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Staying in Shelters.  In many areas along the trail there is area to pitch a camp so you need to plan on staying in the shelter area.  Shelters vary in capacity from 6-12 people.  Required to sleep in the shelters in the Smokies and must have a permit.   I would recommend keeping the group size to under 12 total.  Just not a lot of space to set up large camps. 

 

Cell service is pretty good meaning at least 80% of the time you can get a signal.  But don't rely on having cell service. 

 

Tough to get lost on the trail.  The white blazes are frequent enough.  The trail itself is well worn in most places.  Occasionally there are little side trails but really just go 50 ft to a scenic overlook or rocks to climb on.  

 

The larger problem is water.  How much to carry and how frequently can you refill.  Many trail maps show water locations.  Just need to carry purification methods and gather water during the day.   Some water sites are just little dribbles from the side of a rock up to running creeks.  Refill everytime you find water and no problem.  Carry at least 1 litter per hiker. 

 

There are many many many books about the AT.   Lots of trails stories but also lots of how to books.

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Our Troop does an annual summer trip, typically 5-6 days and 50-60 miles. I did a week around Roan Mountain...beautiful. My sons have done 4 trips each. Train, train, train. Our boys must train 30-50 miles for eligibility so we have an idea that they are physically and emotionally ready.  Hardest on the old pudgy backpackers like me. For boys biggest problem was carrying enough calories--we make them submit a food plan with calories, nutritional info, and carried weight for review by older more experienced scouts who have a couple trips under the belt. We try to keep the parties down to 6-8 boys + 2 adults. If we have a large group and enough adults we split up into a small enough group and 'fast hikers' vs 'slow hikers'. Keep the weight down and do at least one shakedown backpacking weekend with the equipment and boots the boys plan to take. Limit electronics in spite of withdrawal.

 

When possible we have our two crews work opposite directions (Team A goes North to South, Team B South to North) with our trailer parked in the middle as a resupply point so we don't have to carry 6 days of meals and give a chance to dump off unwanted gear. On the last day out instead of the last day home we try to stay overnight at a proper Hiker Hostel for a little R&R and some gorging.

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Well we are from Kansas and nobody here as far as I know has done the A.T. I just thought it would be a great high adventure trip.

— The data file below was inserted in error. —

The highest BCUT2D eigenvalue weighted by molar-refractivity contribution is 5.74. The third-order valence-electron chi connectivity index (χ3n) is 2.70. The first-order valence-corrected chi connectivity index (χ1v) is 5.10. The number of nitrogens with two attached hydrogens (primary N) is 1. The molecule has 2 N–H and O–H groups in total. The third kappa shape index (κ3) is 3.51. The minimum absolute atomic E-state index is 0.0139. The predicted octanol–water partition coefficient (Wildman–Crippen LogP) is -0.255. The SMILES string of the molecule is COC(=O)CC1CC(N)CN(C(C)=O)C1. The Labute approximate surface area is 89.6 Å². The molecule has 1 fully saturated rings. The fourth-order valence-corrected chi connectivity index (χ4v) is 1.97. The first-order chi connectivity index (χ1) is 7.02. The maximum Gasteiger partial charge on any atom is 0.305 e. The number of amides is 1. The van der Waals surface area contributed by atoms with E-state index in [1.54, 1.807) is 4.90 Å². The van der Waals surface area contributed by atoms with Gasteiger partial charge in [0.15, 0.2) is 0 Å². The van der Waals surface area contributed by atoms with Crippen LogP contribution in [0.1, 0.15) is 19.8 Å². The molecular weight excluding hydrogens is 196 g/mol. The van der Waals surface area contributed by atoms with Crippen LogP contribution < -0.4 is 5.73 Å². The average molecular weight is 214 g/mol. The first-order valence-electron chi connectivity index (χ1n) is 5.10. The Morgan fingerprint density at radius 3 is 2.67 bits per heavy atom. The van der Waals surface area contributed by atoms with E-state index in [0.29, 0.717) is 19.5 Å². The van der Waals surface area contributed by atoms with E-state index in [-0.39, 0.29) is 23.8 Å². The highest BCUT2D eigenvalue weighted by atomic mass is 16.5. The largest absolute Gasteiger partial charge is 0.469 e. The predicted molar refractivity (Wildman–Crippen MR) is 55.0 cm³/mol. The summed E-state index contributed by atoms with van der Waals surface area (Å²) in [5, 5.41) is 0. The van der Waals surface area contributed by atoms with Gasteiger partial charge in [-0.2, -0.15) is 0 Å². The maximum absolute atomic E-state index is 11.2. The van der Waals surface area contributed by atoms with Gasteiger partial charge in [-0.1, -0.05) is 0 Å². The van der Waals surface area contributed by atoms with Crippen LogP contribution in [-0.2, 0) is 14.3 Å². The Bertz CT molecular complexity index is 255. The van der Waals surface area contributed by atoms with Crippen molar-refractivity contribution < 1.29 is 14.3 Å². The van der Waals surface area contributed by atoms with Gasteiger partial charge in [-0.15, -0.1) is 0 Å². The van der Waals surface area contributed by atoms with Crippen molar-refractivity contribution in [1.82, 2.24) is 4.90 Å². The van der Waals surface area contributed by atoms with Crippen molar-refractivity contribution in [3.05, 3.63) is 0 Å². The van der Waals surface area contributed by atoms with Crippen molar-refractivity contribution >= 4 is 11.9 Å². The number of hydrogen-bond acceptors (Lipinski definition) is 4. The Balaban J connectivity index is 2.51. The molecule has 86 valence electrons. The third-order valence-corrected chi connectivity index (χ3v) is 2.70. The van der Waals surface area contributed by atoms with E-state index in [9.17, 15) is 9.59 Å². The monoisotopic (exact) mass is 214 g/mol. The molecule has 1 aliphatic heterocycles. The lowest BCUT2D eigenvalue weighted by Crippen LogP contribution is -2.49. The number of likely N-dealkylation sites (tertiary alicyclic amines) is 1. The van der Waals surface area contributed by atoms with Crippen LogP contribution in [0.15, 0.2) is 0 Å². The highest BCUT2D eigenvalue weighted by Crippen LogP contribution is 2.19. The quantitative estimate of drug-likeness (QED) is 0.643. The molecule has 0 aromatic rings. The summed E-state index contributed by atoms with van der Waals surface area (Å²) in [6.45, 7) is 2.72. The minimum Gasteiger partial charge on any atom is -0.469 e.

Thing is from what your saying is its best to have people along who have already done it. For example this thing with the shelters. Plus I hear the AT can be pretty crowded at times and have quite a party culture.

 

Maybe we should try something else.

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Well we are from Kansas and nobody here as far as I know has done the A.T. I just thought it would be a great high adventure trip.

 

Thing is from what your saying is its best to have people along who have already done it. For example this thing with the shelters. Plus I hear the AT can be pretty crowded at times and have quite a party culture.

 

Maybe we should try something else.

 

Dear Fellow Flatlander ( ;)

 

Train, train, train before you go. Don't think that you can do 10 miles a day unless you've trained on similar terrain. It just won't happen. Take it easy and relax and enjoy. If you have to do 30 miles instead of 50, so be it.

 

If you've never been, get a guide or at least take time to know your route.

 

There are sections of the AT that are like US 95. There are others that are not. Last time I checked, NC was perhaps lesser traveled than those routes in the northeast.

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For those who prefer a flatter hike, we have the Ice Age Trail (1,000 miles in Wisconsin) and the North Country Trail (4,000 miles from Eastern New York to Central North Dakota)  Just a nice flatlander option so one doesn't need to worry about altitude adjustments.

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Kansas.  Hmmm.  Hills will be a problem; different muscles, different blisters, different speeds.  

Pop quiz: Is it easier to hike uphill or downhill?

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Kansas.  Hmmm.  Hills will be a problem; different muscles, different blisters, different speeds.  

Pop quiz: Is it easier to hike uphill or downhill?

With or without hiking poles?  

 

For me, the poles have the greatest impact braking on downhill portions - lessens loads on my ancient knees.